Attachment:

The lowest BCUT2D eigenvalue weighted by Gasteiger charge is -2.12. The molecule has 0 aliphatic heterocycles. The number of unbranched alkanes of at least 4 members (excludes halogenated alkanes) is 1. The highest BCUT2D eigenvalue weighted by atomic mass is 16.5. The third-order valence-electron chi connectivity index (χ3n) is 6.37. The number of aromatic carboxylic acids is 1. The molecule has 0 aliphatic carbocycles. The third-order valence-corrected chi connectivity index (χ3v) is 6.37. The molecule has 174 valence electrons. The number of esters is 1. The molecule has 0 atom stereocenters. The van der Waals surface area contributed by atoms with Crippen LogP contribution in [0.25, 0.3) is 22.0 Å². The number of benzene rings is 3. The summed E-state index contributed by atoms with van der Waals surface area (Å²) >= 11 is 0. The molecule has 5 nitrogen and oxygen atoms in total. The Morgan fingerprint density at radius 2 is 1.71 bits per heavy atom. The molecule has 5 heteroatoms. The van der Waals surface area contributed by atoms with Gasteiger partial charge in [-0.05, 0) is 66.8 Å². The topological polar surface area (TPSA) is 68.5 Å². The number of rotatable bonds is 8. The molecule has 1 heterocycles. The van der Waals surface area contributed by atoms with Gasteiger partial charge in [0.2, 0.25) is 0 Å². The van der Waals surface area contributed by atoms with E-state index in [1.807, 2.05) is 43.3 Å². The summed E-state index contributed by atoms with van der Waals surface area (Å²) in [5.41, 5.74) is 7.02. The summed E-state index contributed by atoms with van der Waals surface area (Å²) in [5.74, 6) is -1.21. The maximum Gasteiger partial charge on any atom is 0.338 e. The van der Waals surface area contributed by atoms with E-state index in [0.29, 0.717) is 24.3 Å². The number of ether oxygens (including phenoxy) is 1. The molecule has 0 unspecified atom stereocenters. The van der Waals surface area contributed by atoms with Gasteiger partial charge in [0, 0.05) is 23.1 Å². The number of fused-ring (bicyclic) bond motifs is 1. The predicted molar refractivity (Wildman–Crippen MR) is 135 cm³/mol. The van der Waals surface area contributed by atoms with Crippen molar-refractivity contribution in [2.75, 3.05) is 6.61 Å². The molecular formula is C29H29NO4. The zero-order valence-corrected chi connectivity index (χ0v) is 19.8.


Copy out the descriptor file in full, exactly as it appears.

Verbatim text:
The lowest BCUT2D eigenvalue weighted by Gasteiger charge is -2.12. The molecule has 0 aliphatic heterocycles. The number of unbranched alkanes of at least 4 members (excludes halogenated alkanes) is 1. The highest BCUT2D eigenvalue weighted by atomic mass is 16.5. The third-order valence-electron chi connectivity index (χ3n) is 6.37. The number of aromatic carboxylic acids is 1. The molecule has 0 aliphatic carbocycles. The third-order valence-corrected chi connectivity index (χ3v) is 6.37. The molecule has 174 valence electrons. The number of esters is 1. The molecule has 0 atom stereocenters. The van der Waals surface area contributed by atoms with Crippen LogP contribution in [0.25, 0.3) is 22.0 Å². The number of benzene rings is 3. The summed E-state index contributed by atoms with van der Waals surface area (Å²) >= 11 is 0. The molecule has 5 nitrogen and oxygen atoms in total. The Morgan fingerprint density at radius 2 is 1.71 bits per heavy atom. The molecule has 5 heteroatoms. The van der Waals surface area contributed by atoms with Gasteiger partial charge in [-0.05, 0) is 66.8 Å². The topological polar surface area (TPSA) is 68.5 Å². The number of rotatable bonds is 8. The molecule has 1 heterocycles. The van der Waals surface area contributed by atoms with Gasteiger partial charge in [0.2, 0.25) is 0 Å². The van der Waals surface area contributed by atoms with E-state index in [1.807, 2.05) is 43.3 Å². The summed E-state index contributed by atoms with van der Waals surface area (Å²) in [5.41, 5.74) is 7.02. The summed E-state index contributed by atoms with van der Waals surface area (Å²) in [5.74, 6) is -1.21. The maximum Gasteiger partial charge on any atom is 0.338 e. The van der Waals surface area contributed by atoms with E-state index in [0.29, 0.717) is 24.3 Å². The number of ether oxygens (including phenoxy) is 1. The molecule has 0 unspecified atom stereocenters. The van der Waals surface area contributed by atoms with Gasteiger partial charge in [0, 0.05) is 23.1 Å². The number of fused-ring (bicyclic) bond motifs is 1. The predicted molar refractivity (Wildman–Crippen MR) is 135 cm³/mol. The van der Waals surface area contributed by atoms with Crippen molar-refractivity contribution in [2.75, 3.05) is 6.61 Å². The molecular formula is C29H29NO4. The zero-order valence-corrected chi connectivity index (χ0v) is 19.8.